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The play’s plot develops with a sense of inevitability, but, all the while, the liveliness of the characters, of their full engagement with the worlds they’ve left and the places their trying to get to, keeps us fully in the action, and keeps subplots percolating. There are impromptu dance routines to music the workers bicker over, there are shared blunts with smoke blown (for real) out the window, there is male coupling on top of a kitchen cart (to the cheers of the audience), and there’s Chef being condescending to his sous-chef Gallo, and short-tempered on the phone to his partner. And there’s Vlad, a character who plays as a bit of a loose cannon and who gets in a nice diatribe against “the home of the free” rhetoric that keeps bringing naïve immigrants to America.

The characters’ status in the country where they are making a home for themselves vary and that fact contributes to their general demeanor. Dominicano and Antoine seem the most easygoing; Micki has a short temper; Vlad is slightly sinister; Luis, put upon because he’s so often late (he may not have an actual home-base), is the one with attitude about why he deserves better than a job as kitchen help; Gallo at times plays at den mother to the boys, but clearly has a backstory of her own. Part 1’s main focus is showing a relationship develop between conflicted Luis (in a very affecting performance by Ybañez, a third-year director at YSD) and Gregory Saint Georges’ confident and likeable Antoine. The other characters, we sense, will move forward too, as the play moves into Part 2, and we’re left looking forward to when we’ll have the opportunity to watch the entire play.

Gerardo Díaz Sánchez’s set, a central kitchen space, is very effective, and Nic Vincent’s Lighting Design makes for a visually interesting show. The movement of so many bodies—dancing, cooking, pounding meat, and even creating an insistent percussion routine—is greatly facilitated by Jake Ryan Lozano’s choreography, including passionate physical outbursts and sexual expression.

While still a work in progress, Novios has passion aplenty, a strong sense of the people it represents, and the kind of mystery and poetry that makes for exciting and involved theater. Don’t miss a chance to see its first half early on, brought to life by the actorly empathy and instincts of directors Jahava and Sidhu in the Cab’s intimate and efficient space.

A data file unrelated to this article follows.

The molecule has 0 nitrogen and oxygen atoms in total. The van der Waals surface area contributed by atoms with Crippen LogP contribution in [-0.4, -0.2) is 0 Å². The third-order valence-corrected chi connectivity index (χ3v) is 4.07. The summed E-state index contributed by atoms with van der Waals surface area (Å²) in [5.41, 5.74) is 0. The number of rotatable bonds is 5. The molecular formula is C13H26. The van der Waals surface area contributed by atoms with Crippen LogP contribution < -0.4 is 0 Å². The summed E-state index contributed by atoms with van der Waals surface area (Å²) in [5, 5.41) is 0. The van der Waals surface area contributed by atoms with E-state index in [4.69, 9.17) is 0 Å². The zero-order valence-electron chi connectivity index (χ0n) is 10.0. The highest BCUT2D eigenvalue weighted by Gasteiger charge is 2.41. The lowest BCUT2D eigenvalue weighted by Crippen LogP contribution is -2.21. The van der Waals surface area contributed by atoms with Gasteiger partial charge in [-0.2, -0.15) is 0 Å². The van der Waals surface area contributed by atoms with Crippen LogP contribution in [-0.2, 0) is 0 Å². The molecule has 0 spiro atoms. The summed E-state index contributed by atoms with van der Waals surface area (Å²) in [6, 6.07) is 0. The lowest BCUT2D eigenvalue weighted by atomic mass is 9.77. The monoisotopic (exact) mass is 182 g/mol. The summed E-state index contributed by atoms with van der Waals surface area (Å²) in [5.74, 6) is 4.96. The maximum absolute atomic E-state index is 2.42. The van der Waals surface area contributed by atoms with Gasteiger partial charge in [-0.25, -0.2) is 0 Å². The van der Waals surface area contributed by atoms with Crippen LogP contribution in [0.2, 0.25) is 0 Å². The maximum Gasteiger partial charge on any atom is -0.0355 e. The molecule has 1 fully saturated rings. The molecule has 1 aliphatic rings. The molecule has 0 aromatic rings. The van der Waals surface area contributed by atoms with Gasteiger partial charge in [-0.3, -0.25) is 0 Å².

Novios: part one
By Arturo Luis Soria III
Directed by Amandla Jahava & Sohina Sidhu

Producer: Estefani Castro; Choreographer & Intimacy Coach: Jake Ryan Lozano; Dramaturg: Nahuel Telleria; Scenic Designer: Gerardo Díaz Sánchez; Costume Designer: Matthew Malone: Lighting Designer: Nic Vincent: Projection Designer: Sean Preston; Sound Designer: Andrew Rovner: Technical Director: Martin Montaner V.; Stage Manager: Fabiola Feliciano-Batista

Cast: Nefesh Cordero Pino, Raul Díaz, Christopher Gabriel Nuñez, John Evans Reese, Gregory Saint Georges, Devin White, Jecamiah M. Ybañez

 

Yale Cabaret
February 21-23, 2019

Whitewash Backlash

Review of Trouble in Mind, Yale School of Drama

The third thesis show at the Yale School of Drama for the 2018-19 season is a powerful play not often produced. In 1957, Alice Childress’s Trouble in Mind made its author the first African American playwright to win an Obie, and she would have been the first African American author on Broadway until she balked at changes she was expected to make to the play. Consequently, the play is much less-known than it deserves to be. Aneesha Kudtarkar, a third-year director at YSD, performs a considerable public service in staging Childress’ play. One can’t help wondering why it hasn’t shown up on Connecticut stages before now, while hoping that it will soon. To say nothing of New York, where the play has yet to receive a mainstream production.

The cast of the Yale School of Drama production of Trouble in Mind, directed by Aneesha Kudtarkar; foreground: Al Manners (Stephen Cefalu, Jr.); onstage, right to left: Bill O’Wray (Hudson Oz), Judy Sears (Zoe Mann), Wiletta Mayer (Ciara Monique McMillian), John Nevins (Gregory Saint Georges), Sheldon Forrester (Manu Nefta Heywot Kumasi), Millie Davis (Amandla Jahava), Eddie Fenton (Devin White), not pictured: Henry (John Evans Reese) (photos by T. Charles Erickson)